But like even the humblest of persons, toyon has its moment when it swells with pride, puts forth an unexpected effort, and says I alone can do this.

For toyon, that moment comes in fall, when their branches are laden with thick clusters of red berries that finally attract the notice of the average human. “California holly” it has been called (leading, perhaps apocryphally, to Southern California’s Hollywood) for their evocation of that more traditional red berry, or “Christmas-berry,” though the timing is not always exact, with ripe berries on the tree anytime from October till February. The preceding summer flowers, small and white, are pleasant enough and lend a restrained ornamentation that seems in keeping with toyon’s down-to-earth dependability. But the fruits are more striking, bright red and hanging close to eye level thanks to toyon’s general human-scaledness, suddenly revealing to the innocent hiker the presence of these subtle understory residents they had likely passed by in spring and summer without even a momentary glance of recognition.

American Robin on Toyon - Local Photo by Susie Kelly

You shouldn’t eat these berries (by and large, red berries are nature’s shorthand for mammals – do not eat), but birds do with great relish. The combination of these attractive berries and toyon’s reliably small size make it a popular plant for drought-tolerant wildlife gardens and it is not hard to find from nurseries specializing in California native plants. Fruiting as they do in winter, when insects and fresh produce are harder to find than in spring, a wide swath of our winter bird life will descend upon the local toyons, eating the berries and spreading their seeds. So it often goes with the humble: they are passed by unnoticed and unthought of, but they are there when they are needed, and they will receive their compensation in the end.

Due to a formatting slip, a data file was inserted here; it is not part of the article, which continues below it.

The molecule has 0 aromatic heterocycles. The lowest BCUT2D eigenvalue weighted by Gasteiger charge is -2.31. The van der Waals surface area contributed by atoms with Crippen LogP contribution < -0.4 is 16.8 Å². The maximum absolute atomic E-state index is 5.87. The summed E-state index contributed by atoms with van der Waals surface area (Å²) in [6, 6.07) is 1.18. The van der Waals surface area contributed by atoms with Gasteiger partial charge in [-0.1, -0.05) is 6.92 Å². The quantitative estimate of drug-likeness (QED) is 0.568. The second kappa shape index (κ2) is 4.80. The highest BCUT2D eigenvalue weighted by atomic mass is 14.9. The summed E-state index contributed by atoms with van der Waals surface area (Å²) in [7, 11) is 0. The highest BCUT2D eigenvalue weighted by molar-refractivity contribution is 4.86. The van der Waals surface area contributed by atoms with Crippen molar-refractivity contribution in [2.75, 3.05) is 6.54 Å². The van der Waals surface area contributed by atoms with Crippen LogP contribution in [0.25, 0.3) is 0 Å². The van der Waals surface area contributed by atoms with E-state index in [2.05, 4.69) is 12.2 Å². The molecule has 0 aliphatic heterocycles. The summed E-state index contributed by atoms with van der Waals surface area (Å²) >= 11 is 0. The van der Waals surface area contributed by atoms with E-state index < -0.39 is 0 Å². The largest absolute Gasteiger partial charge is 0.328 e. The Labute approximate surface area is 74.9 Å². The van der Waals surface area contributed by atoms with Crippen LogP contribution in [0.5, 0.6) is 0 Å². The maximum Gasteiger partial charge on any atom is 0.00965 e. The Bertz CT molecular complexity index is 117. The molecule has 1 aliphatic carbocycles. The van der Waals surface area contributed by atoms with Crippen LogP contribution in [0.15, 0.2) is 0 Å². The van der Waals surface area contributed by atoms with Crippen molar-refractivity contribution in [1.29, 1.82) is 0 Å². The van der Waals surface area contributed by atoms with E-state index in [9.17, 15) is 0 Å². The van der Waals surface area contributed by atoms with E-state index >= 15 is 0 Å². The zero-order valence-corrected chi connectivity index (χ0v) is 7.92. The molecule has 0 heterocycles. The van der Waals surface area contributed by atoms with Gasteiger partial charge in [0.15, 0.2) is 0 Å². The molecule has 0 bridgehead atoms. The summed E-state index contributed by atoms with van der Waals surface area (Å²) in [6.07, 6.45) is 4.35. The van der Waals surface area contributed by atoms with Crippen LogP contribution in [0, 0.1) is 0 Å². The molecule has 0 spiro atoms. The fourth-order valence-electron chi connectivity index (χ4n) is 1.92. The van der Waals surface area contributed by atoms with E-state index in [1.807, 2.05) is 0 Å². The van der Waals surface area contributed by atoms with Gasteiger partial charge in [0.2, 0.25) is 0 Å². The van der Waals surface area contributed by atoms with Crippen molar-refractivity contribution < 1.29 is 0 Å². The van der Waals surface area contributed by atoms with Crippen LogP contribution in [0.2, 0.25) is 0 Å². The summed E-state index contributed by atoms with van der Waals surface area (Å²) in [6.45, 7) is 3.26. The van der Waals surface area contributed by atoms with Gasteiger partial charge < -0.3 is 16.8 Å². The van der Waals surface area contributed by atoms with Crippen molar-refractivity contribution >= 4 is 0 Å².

Name: Toyon, Heteromeles arbutifolia. 

Toyon is the only one of our trees still commonly known by a Native American name. We should have more such names, considering they knew them first. But we do have some other relatively common folk names for toyon as well: “California holly” and “Christmas berry” both take their origin from the bright red berries which develop in fall and winter (you might see them from October to February, depending on the specific tree’s environmental conditions). Heteromeles arbutifolia continues this suitable trend of down-to-earth comprehensibility, no false grandiosity here! Heteromeles means something like “different apple,” because yes they are red spherical fruits, but no they certainly aren’t apples, while arbutifolia means they have leaves (folia) like an arbutus (the genus including our madrones). And the resemblance is evident: sturdy, coarsely toothed, and evergreen, though a size smaller than those of madrone and lacking the distinctly two-toned quality of madrone leaves with their silvery undersides.

(Note that toyon is in an entirely different family and has broadly different botanical traits than madrones. The last part of the name (the “specific epithet”) refers only to a distinguishing trait of this particular species, not any evolutionary relatedness.)